Tony was not able to convince the campus proselytizers of his convictions, but he went to bed that night more assured of his beliefs and more convinced of the wisdom of the Catholic faith that had been passed on to him by his parents and grandparents, the faith he professes personally and proudly. Tony slept easily that night, but not before saying a prayer for those who waver in their faith and for those who are misguided in their zeal for the Lord, that they will one day come to appreciate and cherish the fullness of truth that is to be found in the Catholic faith. He asked the intercession of Mary, Mother of our Savior, Mother of God.
As we prepare to celebrate Christmas, may we be mindful of those who are away from the Church or at odds with her. Striving to be good stewards of the gift of faith, may we seek the intercession of Mary our Mother, praying, “Hail Mary …”
86 Luke 1:39-45
87 Luke 1:42; if one combines that verse with Luke 1:28, “Hail, full of grace, the Lord is with you!” one can see that the first half of the beloved “Hail Mary” prayer is taken directly from Scripture
89 “The Church’s devotion to the Blessed Virgin is intrinsic to Christian worship.” (Pope Paul VI, Marialis cultus, 56.) This devotion is not laetria (worship), but hyperdulia (the highest veneration or honor).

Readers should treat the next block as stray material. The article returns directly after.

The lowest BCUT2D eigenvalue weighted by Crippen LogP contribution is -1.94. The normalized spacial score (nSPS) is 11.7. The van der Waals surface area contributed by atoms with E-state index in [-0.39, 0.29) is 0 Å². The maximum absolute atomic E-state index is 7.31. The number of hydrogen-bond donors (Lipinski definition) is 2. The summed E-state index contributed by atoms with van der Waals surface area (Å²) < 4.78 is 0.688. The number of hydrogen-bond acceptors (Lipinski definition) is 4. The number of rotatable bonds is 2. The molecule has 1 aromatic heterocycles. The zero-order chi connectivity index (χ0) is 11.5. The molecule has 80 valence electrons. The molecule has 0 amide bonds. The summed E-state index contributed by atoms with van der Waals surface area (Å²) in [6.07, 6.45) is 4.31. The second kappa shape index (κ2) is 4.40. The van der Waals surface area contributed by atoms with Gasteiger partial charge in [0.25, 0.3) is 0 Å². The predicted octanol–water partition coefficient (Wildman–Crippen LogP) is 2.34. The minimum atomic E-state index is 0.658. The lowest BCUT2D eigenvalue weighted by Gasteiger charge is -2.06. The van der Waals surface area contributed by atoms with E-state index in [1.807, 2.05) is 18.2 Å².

90 John 19:27
91 Exodus 20:12
92 Cf. Acts 1:14
93 St. Irenaeus, Adverus Haereses 3, 22, 4: PG 7/1, 959 A; quoted in CCC 494
94 John 19:26
95 John 19:27
96 Cf. CCC 2672
97 Cf. CCC 2664-2672
From More than Silver or Gold: Homilies of a Stewardship Priest By Reverend Daniel J. Mahan. Digitally reprinted here with permission from Father Mahan and Saint Catherine of Siena Press. Copyright © 2005 by Saint Catherine of Siena Press. All rights reserved.
Father Mahan has authored several books, including More than Silver or Gold—Homilies of a Stewardship Priest.
For more information about Father Mahan and his books, please visit www.saintcatherineofsienapress.com/fathermahan.html
We are profoundly grateful to Father Mahan, Jean Zander, and Saint Catherine of Siena Press for allowing us to provide this beautiful homily to you.